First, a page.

Feature | November 01, 2013

Study Demonstrates Accuracy of Noninvasive CT-FFR in Evaluating CAD Patients

CT FFR, HeartFlow

HeartFlow's CT-FFR software uses supercomputing algorithms to calculate the flow of blood through a lesion in part by tracking the speed of the CT iodine contrast.

CT FFR, HeartFlow

HeartFlow's CT-FFR software showing a coronary artery tree created from a CT scan showing the FFR for a lesion.

November 1, 2013 — Clinical trial results demonstrated that a noninvasive coronary computed tomography angiography (CTA)-based test accurately assesses coronary artery disease (CAD) with results closely matching those of invasively measured fractional flow reserve (FFR), and may inform potential revascularization treatment options, including angioplasty and coronary artery bypass surgery (CABG), better than current methods. The findings of the HeartFlowNXT trial were presented at the 25th annual Transcatheter Cardiovascular Therapeutics scientific symposium (TCT 2013).
 
Current guidelines for the management of stable CAD recommend non-invasive ischemia testing such as treadmill testing, single photon emission computed tomography (SPECT), stress echocardiography or cardiac magnetic resonance before invasive coronary angiography (ICA) or coronary revascularization is considered. An invasive test, FFR, is considered the gold standard for lesion-specific coronary revascularization decisions in patients with stable CAD. 
 
However, the current noninvasive testing options such as treadmill testing, SPECT and stress echocardiography correlate poorly to FFR, and thus selection of patients for invasive angiography and coronary revascularization is often inaccurate.
 
The HeartFlowNXT trial was a blinded, prospective core lab adjudicated trial that investigated FFR-CT, a new, noninvasive FFR calculation derived from CTA images and using high-performance computing to create a 3-D map of the coronary arteries showing locations of obstructions and FFR-CT values.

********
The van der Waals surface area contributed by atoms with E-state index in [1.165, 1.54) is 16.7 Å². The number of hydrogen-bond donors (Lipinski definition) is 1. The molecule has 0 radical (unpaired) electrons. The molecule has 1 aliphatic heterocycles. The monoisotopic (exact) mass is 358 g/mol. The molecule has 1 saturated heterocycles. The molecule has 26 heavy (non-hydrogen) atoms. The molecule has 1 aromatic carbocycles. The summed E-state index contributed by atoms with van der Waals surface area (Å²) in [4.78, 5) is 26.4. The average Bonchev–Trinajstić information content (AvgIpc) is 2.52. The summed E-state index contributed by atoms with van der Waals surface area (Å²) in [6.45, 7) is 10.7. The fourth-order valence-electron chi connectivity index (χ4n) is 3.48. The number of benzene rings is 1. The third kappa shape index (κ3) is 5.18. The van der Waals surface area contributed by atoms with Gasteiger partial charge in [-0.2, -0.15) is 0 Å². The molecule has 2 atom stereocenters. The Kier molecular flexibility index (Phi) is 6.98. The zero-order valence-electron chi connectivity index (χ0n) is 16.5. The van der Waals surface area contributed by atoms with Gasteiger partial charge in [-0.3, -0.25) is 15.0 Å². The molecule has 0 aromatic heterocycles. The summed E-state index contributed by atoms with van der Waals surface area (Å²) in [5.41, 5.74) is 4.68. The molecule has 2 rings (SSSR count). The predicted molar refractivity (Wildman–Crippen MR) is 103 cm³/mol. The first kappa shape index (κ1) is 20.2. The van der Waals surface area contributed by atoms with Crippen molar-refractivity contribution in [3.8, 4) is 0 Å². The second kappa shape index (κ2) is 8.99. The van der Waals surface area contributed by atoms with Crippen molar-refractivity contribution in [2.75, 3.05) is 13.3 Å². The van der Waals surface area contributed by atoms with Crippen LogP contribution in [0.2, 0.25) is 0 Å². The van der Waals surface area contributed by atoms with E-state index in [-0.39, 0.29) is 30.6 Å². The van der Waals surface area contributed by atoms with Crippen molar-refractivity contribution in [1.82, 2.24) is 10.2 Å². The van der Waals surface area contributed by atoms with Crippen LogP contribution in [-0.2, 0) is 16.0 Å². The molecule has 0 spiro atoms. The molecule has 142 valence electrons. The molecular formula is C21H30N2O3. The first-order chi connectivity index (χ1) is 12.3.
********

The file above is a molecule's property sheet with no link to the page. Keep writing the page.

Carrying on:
The primary study objective was to compare per-patient diagnostic performance of FFR-CT compared to coronary CTA alone for the diagnosis of at least one hemodynamically significant stenosis using direct measurement of FFR (? 0.8) as the reference standard. The trial also measured per-vessel and per-patient diagnostic accuracy, sensitivity and specificity as well as positive and negative predictive values of FFR-CT.
 
The prospective study enrolled 254 patients scheduled to undergo non-emergent clinically indicated invasive angiography due to suspected CAD. 
 
The FFR-CT data matched closely with invasively measured FFR. The area under the receiver operating characteristic curve (AUC) for FFR-CT (? 0.8) was 0.82 versus 0.63 for coronary CTA (p < 0.0001) with invasive FFR as the reference standard. Per-patient sensitivity and specificity were 86 percent and 79 percent for FFR-CT versus 94 percent and 34 percent for coronary CTA and 91 percent and 51 percent for invasive coronary angiography (lumen reduction > 50 percent).